We caught the bus at Market Place into Nottingham to investigate the Caves beneath the city. Now I had been here before but the tour had been changed for the better with three guides giving different parts of the story. It starts with the geology of the city and explains that Nottingham (Snottingham in Saxon – fortunately the name developed over time) is built on a sandstone plinth and that from the times of early settlement people were digging cellars and caves into the rocky plinth. A number of the caves were joined together during WW2 to provide an air raid shelter. Our first guide showed us one of the wells used by inhabitants down through the ages and explained how they unknowingly poisoned themselves through sewerage passing into these wells. She also pointed out the chisel marks of ancient tools on the walls explaining how these caves were dug by hand.
Our second guide was looking for apprentices to work in the underground tannery and described the dirty filthy work undertaken to produce leather and how this industry also polluted the water of the river causing illness among the inhabitants. Not only did they pollute the ground water by storing the hides in sandstone tanks which leaked into the ground and wells but they also polluted the river by washing their hides in the river.
With the commencement of WW2 and particularly the Battle of Britain, many of the cellars and caves were joined together to create Anderson shelters. Our third guide took us through one such shelter constructed in the caves, fitted out in much the same way as it was during the war with gas masks and bunks.
Even after the war, the caves continued to be used until the development of the Broadmarsh Shopping Centre when through public pressure the developers were forced to preserve the caves and build the centre over the top of them.
It was after 4.00pm when we finished at the Caves however we had purchased a two for one ticket which included the Galleries of Justice which we planned for the next day. Before heading home we visited the Castle and decided to return there tomorrow also. For now we had to meet Kerry at the Crowne Plaza for our Rotary meeting.
Sunday August 10
Attenborough Nature Reserve and the Canal
There are a lot of places of interest around Long Eaton and in the shires generally. Last Sunday we visited the Attenborough Nature Reserve (not named after Richard Attenborough but named after the community in which it is located between Long Eaton and Nottingham). This area now 250ha in size started as a gravel pit and dumping ground for the fly ash from the nearby power station. It is now Britain’s second largest and second most popular nature reserve with over 50 species of bird living / visiting the water ways created by the extraction of gravel and return of the surface clays to create the ponds. There are long walks through the reserve and a conservation centre with information on the site. We took a free guided tour through part of the reserve and here are some of our photos.
Photo of the centre and our walk.
Within 100m of our flat is the Erewash Canal. Built in 1776 by a consortium of local merchants (collieries brick works and engineering workshops) it was the transport for all of the produce of the area until the railway started in 1846. It is approx. 13 miles long and joins the River Trent which flows to the North Sea. The locals chipped in 100 pounds each to cover the cost of 23,000 pounds to build and the cost came in under budget. There are 9 locks along its course raising the height of the canal 109 feet.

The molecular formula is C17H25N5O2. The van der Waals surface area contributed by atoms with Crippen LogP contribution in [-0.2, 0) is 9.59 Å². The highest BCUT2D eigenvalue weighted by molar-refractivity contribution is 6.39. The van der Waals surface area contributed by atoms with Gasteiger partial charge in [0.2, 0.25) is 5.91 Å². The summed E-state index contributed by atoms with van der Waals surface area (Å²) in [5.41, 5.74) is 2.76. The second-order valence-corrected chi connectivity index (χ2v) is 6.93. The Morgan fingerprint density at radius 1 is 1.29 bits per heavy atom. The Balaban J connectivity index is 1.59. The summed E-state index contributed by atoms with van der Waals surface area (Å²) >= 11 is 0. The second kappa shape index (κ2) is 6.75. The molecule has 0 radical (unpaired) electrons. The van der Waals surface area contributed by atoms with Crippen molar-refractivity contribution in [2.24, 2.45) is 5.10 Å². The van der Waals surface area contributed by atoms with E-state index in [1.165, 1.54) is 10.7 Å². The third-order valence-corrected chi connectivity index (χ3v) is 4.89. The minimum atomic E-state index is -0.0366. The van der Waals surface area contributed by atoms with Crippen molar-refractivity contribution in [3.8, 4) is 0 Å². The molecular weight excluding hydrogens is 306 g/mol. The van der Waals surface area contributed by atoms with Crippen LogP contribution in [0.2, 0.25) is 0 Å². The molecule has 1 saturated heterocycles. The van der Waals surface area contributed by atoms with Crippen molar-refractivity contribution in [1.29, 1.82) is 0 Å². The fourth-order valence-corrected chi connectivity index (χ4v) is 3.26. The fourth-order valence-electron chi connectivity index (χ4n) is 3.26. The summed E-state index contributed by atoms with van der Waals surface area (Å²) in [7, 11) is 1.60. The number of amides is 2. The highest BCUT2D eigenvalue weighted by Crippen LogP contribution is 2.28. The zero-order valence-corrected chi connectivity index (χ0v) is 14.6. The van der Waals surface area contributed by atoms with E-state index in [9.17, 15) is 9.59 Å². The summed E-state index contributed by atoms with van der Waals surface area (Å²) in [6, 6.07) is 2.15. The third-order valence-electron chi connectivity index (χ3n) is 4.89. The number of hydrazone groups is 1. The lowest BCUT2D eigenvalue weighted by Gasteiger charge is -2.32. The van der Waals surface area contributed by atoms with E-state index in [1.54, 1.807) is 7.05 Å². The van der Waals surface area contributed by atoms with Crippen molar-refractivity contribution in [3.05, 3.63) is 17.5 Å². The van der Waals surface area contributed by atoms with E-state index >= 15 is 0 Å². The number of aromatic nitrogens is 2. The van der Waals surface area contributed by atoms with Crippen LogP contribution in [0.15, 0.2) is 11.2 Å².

After the railways were developed the canals gradually lost commercial value and fell into disrepair. In 1969 the community formed a preservation group to restore the canal for recreational purposes. Today there is a fabulous walk down to the River Trent and there is a variety of wildlife and hedgerows along the way (about one and one half hour round trip flat to the pub [not allowing drinking time] and back). The canal is full of swans with their goslings and many other water fowl. It is also home to a canal boat industry with many variety of boat and industry supporting the boats along the canal. Here is a collage of the scenes I have viewed on my walk.
Date August 5
Long Eaton Nottinghamshire/Derbyshire
Long Eaton is a town in Derbyshire but lies just north of the River Trent about 7 miles south-west of Nottingham and is part of the Nottingham urban area but not part of the city itself. Long Eaton is referred to in the Doomsday Book as Aitone and is located at the lowest bridging point of the River Erewash. In 1228 the town gained the “Long” prefix due to the length of the town. In 1694 “the Great Fire of Long Eaton” destroyed 14 houses and several other buildings. The town developed around lace making with many old lace factories abandoned or converted in the town. It also had a railway wagon industry. (Source Wikipedia)
These industries were probably the influence for the construction of the Erewash canal which runs immediately behind our flat building.
One of the notable buildings in town is the Parish Church of St Laurence which local tradition dates from the 11th century (built by King Cnut) but it is more likely 12th century Norman. It is now overlooked by the eyesore Tesco Extra behemoth. There is some surprising architecture in town including the old Glitter and Dance UK headquarters at Harrington Mill built in 1885 with one and a quarter million bricks and is 167 meters long. There is also some pretty ordinary architecture from the 60’s and 70’s.
Our flat is in an old mill converted to the use and has retained its original chimney.
Photo of the building, entrance gates and chimney along with
• St Laurence Parish Church,
• The monstrosity Tesco store,
• Its companion ASDA,
• The old cinema showing some of the more acceptable 60’s architecture,
• The beautiful flower beds in the Main St,
• the High St which has been decimated by Tescoe and ASDA